excellent team player. We saw him a lot because we’d go down to the college to see the ACC teams. At the time, it was the strongest conference and you always wanted see their boys come in and
play. I remember him playing in the wider areas and just working so hard all the time. I just spied him as a total team player.”
Klinsmann obviously sees Bedoya the same way: as a
good man to have on both sides of the ball. Bedoya -- who ended up bypassing MLS and going to Sweden's Orebro, following another former BC player, Charlie
Davies, started his pro career there -- is skillful and effective in the attacking third; he netted his first U.S. goal last summer in a 6-0 defeat of Guatemala that served as a tune-up for the
2013 Gold Cup, during which he earned three assists. He can play the linking ball as well: in the final warmup match against Nigeria, his pass to Fabian Johnson
led to the cross from which Altidore scored the first U.S. goal.
Bedoya comes from good soccer stock forged in Colombia: his father, Adriano
Bedoya, played for Millonarios, and his maternal grandfather, Fabio, represented Deportes Quindio. Adriano came to the USA in 1981 on a soccer
scholarship from Farleigh Dickinson and stayed in the USA to start a family with his wife, Julieta, and build his business career. When Alejandro was 9, the
family moved from New Jersey to Florida, where Alejandro soon displayed the soccer ability stamped into his DNA.
The bond between father and son is very close. Adriano left the formal
coaching to others, preferring the job of father and No. 1 supporter.
In a ussoccer.com video, Bedoya says, “Whenever there’s been ups and downs, he’s always been there for me. That’s the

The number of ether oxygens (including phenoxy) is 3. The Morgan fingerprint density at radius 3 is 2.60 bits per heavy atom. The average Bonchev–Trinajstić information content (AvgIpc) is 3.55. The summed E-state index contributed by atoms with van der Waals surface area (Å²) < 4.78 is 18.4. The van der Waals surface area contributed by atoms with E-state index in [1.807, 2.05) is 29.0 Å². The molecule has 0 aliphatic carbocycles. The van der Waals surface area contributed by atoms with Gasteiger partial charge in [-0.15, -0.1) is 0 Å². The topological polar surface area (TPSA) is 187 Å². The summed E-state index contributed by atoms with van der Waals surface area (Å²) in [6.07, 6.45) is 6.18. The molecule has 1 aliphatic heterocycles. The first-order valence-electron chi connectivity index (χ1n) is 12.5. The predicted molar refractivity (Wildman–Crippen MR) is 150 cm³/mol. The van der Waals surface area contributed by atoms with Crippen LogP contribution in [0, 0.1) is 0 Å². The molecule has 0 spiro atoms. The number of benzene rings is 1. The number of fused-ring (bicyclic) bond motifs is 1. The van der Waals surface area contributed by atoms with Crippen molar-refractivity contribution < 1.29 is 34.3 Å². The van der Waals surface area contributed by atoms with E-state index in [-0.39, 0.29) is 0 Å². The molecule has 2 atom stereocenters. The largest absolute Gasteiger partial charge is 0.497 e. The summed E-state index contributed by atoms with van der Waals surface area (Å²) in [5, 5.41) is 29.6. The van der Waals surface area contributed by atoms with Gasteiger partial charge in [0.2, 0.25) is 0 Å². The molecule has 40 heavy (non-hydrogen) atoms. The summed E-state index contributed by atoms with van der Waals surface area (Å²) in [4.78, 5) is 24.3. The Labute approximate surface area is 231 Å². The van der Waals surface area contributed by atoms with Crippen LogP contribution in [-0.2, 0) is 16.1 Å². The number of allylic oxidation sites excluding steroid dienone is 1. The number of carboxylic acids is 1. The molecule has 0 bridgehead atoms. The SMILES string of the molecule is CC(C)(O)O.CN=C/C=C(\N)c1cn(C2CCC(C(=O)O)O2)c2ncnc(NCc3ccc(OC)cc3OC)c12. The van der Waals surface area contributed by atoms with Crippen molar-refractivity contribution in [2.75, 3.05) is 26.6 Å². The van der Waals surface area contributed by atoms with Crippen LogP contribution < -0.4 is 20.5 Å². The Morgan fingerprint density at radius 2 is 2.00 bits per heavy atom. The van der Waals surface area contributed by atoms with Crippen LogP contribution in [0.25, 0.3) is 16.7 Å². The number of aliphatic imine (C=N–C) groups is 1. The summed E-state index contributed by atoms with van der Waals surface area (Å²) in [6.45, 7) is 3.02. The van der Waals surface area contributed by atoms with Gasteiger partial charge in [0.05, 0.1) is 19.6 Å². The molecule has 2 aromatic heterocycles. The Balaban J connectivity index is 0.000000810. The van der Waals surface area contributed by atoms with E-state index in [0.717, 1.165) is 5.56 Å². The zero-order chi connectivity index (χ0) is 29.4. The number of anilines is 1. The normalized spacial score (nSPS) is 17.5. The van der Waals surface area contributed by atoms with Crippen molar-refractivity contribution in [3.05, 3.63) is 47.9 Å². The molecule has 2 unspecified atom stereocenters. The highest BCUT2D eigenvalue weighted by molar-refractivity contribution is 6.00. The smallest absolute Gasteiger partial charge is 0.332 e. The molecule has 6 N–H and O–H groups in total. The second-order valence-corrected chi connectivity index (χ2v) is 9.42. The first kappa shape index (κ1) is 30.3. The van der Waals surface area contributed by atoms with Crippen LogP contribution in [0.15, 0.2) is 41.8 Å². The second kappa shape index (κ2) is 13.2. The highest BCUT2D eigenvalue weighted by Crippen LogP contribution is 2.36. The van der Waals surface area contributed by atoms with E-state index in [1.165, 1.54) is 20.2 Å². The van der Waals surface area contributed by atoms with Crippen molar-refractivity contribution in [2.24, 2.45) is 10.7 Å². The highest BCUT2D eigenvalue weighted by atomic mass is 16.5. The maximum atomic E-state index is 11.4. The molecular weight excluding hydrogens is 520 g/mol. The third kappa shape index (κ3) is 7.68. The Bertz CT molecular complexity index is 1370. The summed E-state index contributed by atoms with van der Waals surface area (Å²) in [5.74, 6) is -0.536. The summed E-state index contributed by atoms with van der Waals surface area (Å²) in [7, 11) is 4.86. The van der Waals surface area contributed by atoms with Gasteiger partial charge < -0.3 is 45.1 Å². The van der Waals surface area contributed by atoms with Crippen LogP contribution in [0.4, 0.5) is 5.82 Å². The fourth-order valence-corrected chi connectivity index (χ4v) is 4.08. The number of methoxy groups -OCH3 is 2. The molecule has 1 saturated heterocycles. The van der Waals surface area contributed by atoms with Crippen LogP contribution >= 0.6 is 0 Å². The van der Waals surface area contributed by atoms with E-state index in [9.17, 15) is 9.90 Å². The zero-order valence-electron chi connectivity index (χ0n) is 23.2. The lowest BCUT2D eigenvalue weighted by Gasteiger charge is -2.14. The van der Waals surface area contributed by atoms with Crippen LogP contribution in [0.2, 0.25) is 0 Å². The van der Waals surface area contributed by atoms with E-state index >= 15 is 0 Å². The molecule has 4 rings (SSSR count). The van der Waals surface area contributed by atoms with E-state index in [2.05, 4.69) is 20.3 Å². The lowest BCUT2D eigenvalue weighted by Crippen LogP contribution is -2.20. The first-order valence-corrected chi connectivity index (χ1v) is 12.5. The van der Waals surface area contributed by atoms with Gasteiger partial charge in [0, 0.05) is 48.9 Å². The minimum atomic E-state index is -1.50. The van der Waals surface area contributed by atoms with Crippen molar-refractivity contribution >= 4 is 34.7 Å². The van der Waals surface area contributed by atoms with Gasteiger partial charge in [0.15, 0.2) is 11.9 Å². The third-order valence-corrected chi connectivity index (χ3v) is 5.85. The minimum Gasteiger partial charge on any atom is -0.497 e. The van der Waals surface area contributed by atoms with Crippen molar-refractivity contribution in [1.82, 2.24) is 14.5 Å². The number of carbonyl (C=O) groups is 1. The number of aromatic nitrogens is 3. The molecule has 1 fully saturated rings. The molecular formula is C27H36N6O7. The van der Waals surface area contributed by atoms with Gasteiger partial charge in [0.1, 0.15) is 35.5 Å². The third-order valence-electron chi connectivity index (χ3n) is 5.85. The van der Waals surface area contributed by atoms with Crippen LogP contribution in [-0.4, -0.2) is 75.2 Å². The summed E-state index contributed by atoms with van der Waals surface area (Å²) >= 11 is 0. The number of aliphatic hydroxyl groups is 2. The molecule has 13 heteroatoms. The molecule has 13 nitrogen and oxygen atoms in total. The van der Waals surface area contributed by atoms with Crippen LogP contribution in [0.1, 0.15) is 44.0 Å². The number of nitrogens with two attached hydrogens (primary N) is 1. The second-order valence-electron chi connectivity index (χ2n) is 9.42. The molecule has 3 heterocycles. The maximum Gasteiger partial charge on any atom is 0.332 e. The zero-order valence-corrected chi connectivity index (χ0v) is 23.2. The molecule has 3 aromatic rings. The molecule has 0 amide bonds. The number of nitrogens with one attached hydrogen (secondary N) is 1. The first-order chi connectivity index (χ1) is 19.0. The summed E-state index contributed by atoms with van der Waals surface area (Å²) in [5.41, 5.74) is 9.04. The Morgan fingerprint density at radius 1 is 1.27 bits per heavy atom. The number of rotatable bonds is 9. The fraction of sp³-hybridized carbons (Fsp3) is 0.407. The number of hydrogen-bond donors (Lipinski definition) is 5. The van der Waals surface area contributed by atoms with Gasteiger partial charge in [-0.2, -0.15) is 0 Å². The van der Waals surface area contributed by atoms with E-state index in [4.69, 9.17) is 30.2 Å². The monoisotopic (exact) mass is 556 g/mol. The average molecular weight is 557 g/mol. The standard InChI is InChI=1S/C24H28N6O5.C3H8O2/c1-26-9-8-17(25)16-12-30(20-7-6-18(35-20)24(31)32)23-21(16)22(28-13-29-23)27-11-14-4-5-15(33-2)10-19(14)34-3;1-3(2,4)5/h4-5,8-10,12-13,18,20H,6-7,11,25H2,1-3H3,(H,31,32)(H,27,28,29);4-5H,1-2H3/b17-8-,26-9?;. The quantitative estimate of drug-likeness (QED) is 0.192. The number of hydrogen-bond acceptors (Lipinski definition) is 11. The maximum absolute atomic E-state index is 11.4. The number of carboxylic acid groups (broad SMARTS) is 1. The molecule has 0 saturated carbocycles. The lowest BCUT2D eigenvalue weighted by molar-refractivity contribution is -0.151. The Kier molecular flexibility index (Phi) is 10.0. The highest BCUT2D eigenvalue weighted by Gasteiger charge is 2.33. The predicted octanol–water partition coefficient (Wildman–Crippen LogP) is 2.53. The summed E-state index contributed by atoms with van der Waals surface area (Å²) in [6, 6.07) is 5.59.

type of guy he is. He’s a very emotional guy, and for that I’m grateful. I take that with me everywhere I go.”
Adriano and Julieta and Fabio are in Brazil, as are his
siblings Santiago and Marcela, and various coaches and former teammates, along with relatives from Colombia. Some World
Cup teams greatly restrict activities away from the team, but not the USA.
“I think the cool thing is also having our family and friends here, some of them are coming along for the
ride and sharing this experience with them,” says Bedoya. “In Natal, we were able to spend some time with them. We can go to their hotel, they can come to our hotel and that is very
important, because mentally, you can’t just be focused the whole time, you need some time to wind down.”
The USA team has since traveled to Manaus, where a showdown with the
reigning World Player of the Year and a desperate foe awaits. Humiliated by Germany, 4-0, in their opening game, the Portuguese have little choice but to push for victory. Their play flows through
Cristiano Ronaldo, of course, but counterpart Nani can also scorch opponents on the opposite wing. The flanks, which is
where Bedoya normally plays, will be vital territory to control.
“Portugal is going to be a tough game,” he says. “It’s football, anything can happen. Based on
past World Cups, sometimes four points isn’t even enough so I don’t think we’ve gone that far to think that if we get a draw, we are safe in the group. I think we are trying to go
out against Portugal and win that game, and then we don’t have to think about anything.”